Mitsubishi emphasizes that the MiEV’s battery pack is not simply laptop cells linked together; rather it uses cells that were developed specifically for vehicle use. In it, 88 cells are grouped into modules—four per module—for a total of 22 modules, all in a stainless-steel enclosure that’s waterproof and dustproof, mounted below the floor substructure with crossbeams for support. An interesting point is that the MiEV’s battery actually helps increase the vehicle’s rigidity. The battery pack is fitted with an exhaust fan and duct arrangement, with vehicle A/C air sent to the battery when it’s 86 degrees F or higher.
2012 Mitsubishi i
Mitsubishi says that using national-average electricity rates, the i will cost just over $2.50 per full charge from zero.
Range: not much less than Leaf
The i’s driving range is shaping up to be about ten miles shorter than the Nissan Leaf—which is all the more impressive considering its 16 kWh capacity versus the Leaf’s 24 kWh. While the official EPA range for the MiEV is 62 miles, Mitsubishi says that a real-world range of 85 to 89 miles is possible with gentle driving and light use of accessories. With very cautious driving and no accessory use, some MiEVs have seen just over 100 miles on a charge.
Electric-vehicle ranges are still an always-changing situation in which you really must know your battery and vehicle if you’re going to push available range. As a sample of what the MiEV is like:
Our second drive day, as part of a Mitsubishi drive route, we drove very carefully—though including nearly 10 miles on the expressway—and were on track for about 75 miles of driving on a charge—a figure that Mitsubishi officials seemed a bit surprised about.
Two models will be offered—a base ES and premium SE model. The latter will include a more attractive two-tone instrument panel, eight-speaker, 360-watt sound, leather steering-wheel and shift-knob trim, upgraded door trim with cloth inserts, premium seats, and matte-metallic inserts. Also available will be a remote system for climate control and charging. Both models will include a security system and a heated driver’s seat with timer.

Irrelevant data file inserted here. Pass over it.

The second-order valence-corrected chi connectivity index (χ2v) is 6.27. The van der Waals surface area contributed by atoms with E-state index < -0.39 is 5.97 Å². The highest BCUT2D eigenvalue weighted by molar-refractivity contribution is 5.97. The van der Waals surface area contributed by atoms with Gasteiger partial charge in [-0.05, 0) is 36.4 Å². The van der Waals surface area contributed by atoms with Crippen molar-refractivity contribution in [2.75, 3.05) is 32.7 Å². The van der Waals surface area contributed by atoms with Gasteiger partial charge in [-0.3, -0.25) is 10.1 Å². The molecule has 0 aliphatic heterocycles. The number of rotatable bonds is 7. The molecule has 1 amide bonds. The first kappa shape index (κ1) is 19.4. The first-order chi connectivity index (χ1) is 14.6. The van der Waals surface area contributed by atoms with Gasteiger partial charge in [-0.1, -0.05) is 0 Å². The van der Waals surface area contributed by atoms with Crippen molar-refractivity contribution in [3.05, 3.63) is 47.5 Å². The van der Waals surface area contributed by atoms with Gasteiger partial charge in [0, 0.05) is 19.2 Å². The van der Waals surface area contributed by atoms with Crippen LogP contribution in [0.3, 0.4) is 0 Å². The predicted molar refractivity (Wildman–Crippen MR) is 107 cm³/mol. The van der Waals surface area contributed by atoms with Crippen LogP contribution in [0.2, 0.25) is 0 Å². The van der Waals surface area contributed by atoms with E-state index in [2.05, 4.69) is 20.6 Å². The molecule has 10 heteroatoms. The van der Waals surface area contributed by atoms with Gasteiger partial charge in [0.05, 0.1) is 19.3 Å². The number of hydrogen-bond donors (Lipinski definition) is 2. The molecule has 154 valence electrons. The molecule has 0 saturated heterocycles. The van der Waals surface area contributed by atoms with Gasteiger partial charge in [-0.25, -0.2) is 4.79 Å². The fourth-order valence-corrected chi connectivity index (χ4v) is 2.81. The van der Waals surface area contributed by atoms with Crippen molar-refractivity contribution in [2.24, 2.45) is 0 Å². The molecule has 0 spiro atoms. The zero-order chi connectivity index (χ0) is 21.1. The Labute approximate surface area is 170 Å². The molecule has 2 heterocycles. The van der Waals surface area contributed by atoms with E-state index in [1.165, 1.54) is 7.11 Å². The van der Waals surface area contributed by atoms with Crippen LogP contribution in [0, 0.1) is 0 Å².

Beginning in late November—in what Mitsubishi calls Phase 1A of their electric-vehicle plan—the MiEV is going on sale in California, Oregon, Washington, and Hawaii. Then, the company plans to have sales rolled out nationwide by the end of calendar-year 2012. Prices undercut the Leaf by a few thousand: $29,125 for ES, $31,125 for SE—or, for all practical purposes after the $7,500 tax credit, $21,625 or $23,625.
The big question that remains is, who will prefer the MiEV to the LEAF, and how many of them are out there? The Leaf stands as a vehicle design that simply fits in to the U.S. market, while the MiEV stands out as an oddity; on the other hand, that could prove an advantage for Mitsubishi, and it could find a cult following from eco-minded shoppers who simply want the most efficient EV, or the most affordable one.
Would you consider the new 2012 Mitsubishi i? Let us know what you think.